Patricia Mellencamp’s provocative musings draw attention to the paucity of film scholarship addressing the intersection of film, feminism, and industry. However, as she suggests, the scholarship in the area of industry studies is complicated even further by perceived divisions between market and Marxist models, industrial and cultural models. The conjunction of cultural-and political-economic analysis has created a great deal of discussion within both disciplines. Indeed, as part of the heatedCritical Studies in Mass Communicationcolloquy on the dialogue between cultural studies and political economy, Graham Murdock (1995) suggests that political economy “mostly works at a structural level,” yet he...

    • 12. Periodical Pleasures: Magazines for U.S. Latinas
      (pp. 164-180)
      Amy Beer

      In October 1997EstylojoinedLatinaandModernain a group of new magazines targeting women defined by their ethnic consciousness as “U.S. Latinas.”¹ WhileVandidades ContinentalandCosmopolitan en Español,the best-selling Spanish-language women’s magazines, aim at Latin American women interested in the lifestyles of an international elite,Latina, Moderna,andEstylouse bilingual editorial and advertising to address women who see themselves as both “Latina” and “American.” A typical issue of each magazine includes profiles of successful Latinas; columns and stories tailored to Latinas on health, beauty, fashion, and careers; and articles on topics such as intercultural dating,...

    • 13. Born to Shop: Teenage Women and the Marketplace in the Postwar United States
      (pp. 181-195)
      Angela R. Record

      In 1947 Eugene Gilbert traveled from Chicago to New York to earn his fortune by defining and exploiting the untapped teenage market. By 1958 Gilbert had earned a reputation as a leader in his industry; he grossed between $500,000 and $1 million annually by selling teenage consumers as the next hot commodity. In 1945 he established Eugene Gilbert and Company, an umbrella organization dedicated to the research of teenage tastes and buying habits. Clients willing to pay for Gilbert’s information includedSeventeenmagazine, Simplicity dress patterns, Hollywood V-ette Vassarette bras, Mars candy, Hires soft drinks, and Royal typewriters. Gilbert’s syndicated...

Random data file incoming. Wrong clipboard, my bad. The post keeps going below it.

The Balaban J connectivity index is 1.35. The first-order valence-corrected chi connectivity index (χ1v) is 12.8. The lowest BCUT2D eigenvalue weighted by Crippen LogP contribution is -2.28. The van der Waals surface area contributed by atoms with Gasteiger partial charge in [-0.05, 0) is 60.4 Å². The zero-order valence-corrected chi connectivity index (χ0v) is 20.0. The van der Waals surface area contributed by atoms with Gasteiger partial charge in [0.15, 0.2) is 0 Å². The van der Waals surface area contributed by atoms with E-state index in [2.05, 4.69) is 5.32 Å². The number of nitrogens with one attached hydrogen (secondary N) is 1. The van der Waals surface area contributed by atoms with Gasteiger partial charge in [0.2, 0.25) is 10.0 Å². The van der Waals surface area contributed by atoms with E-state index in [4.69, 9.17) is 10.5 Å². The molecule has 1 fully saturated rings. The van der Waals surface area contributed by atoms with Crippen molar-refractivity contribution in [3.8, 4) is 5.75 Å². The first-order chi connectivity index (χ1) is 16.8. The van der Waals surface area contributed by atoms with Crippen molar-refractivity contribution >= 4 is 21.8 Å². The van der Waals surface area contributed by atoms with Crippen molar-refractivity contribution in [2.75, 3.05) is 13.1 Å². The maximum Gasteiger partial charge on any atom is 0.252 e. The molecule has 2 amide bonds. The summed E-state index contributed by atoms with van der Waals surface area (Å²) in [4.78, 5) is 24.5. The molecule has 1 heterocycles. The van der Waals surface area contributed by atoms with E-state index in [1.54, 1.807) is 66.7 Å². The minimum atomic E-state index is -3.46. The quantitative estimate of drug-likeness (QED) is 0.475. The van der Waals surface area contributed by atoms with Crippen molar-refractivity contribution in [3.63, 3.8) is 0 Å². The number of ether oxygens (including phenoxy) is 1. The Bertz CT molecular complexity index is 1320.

• 14. Advertising and the Political Economy of Lesbian/Gay Identity
      (pp. 196-208)
      Fred Fejes

      If the struggle for legal and social equality for lesbians and gay males is still being fiercely fought (and often lost), the struggle to treat them as full and equal citizens in the republic of postscarcity, postmodern hyperconsumption is all over but the shouting. The good guys (and some of the girls) won. While it is typical to think of lesbians and gay males in terms of their sexual identities, with their emergence in recent years as economic subjects—self-conscious identities produced within the structure of commodity relationships—they have achieved an equality far greater than that found in the...

    • 15. Gendering the Commodity Audience: Critical Media Research, Feminism, and Political Economy
      (pp. 209-222)
      Eileen R. Meehan

      Throughout the 1970s and 1980s, media scholars sorted the field into the categories of “mainstream” versus “critical” research. These adjectives instantly communicated where one stood in terms of the root assumptions and valuations undergirding one’s work—as well as which side you rooted for at the staged debates where administrative researchers like Elihu Katz or Wilbur Schramm debated some representative of the opposition—perhaps James Carey, or Herbert Schiller, or Stuart Hall (Meehan 1999; see Poole and Schiller 1981). At the time, the administrative paradigm so dominated the field that its practitioners often assumed it was the only way to...

    • 16. The Thrill Is Gone: Advertising, Gender Representation, and the Loss of Desire
      (pp. 223-239)
      Robin Andersen

      The designers of commercial culture have long been using sex to make a sale. We are enjoined to buy, on a daily basis, a vast array of products because a connection has been forged between them and sex. That simple proposition, selling sex, is in fact not so simple, however, because it implies a staggering amount of expertise, psychoanalytic theory, research, development, and of course money, all of which have been directed toward attempting to commodify that complicated mix of biology and culture that constitutes human sexuality.

      But it is not enough to assess the representations of sexuality, or any...

    • 17. Xuxa at the Borders of U.S. TV: Checked for Gender, Race, and National Identity
      (pp. 240-256)
      Ramona Curry and Angharad N. Valdivia

      Except for a few English comedy shows, the occasional international film, and some English-dubbed Japanese “anime” cartoons that currently play on Saturday morning, virtually all of the vast quantity of television programming available to U.S. audiences via broadcast and cable is “Made in U.S.A.” This virtual national programming monopoly stands in sharp contrast to the situation for many other national television markets, which play a mix of regional, national, and international fare, whereby “international” programming most often translates as U.S.-produced TV shows and movies with dubbed soundtracks. Thus, U.S.-made programming not only monopolizes U.S. TV screens but also comprises a...

  8. Bibliography
    (pp. 257-290)
  9. Contributors
    (pp. 291-294)
  10. Index
    (pp. 295-312)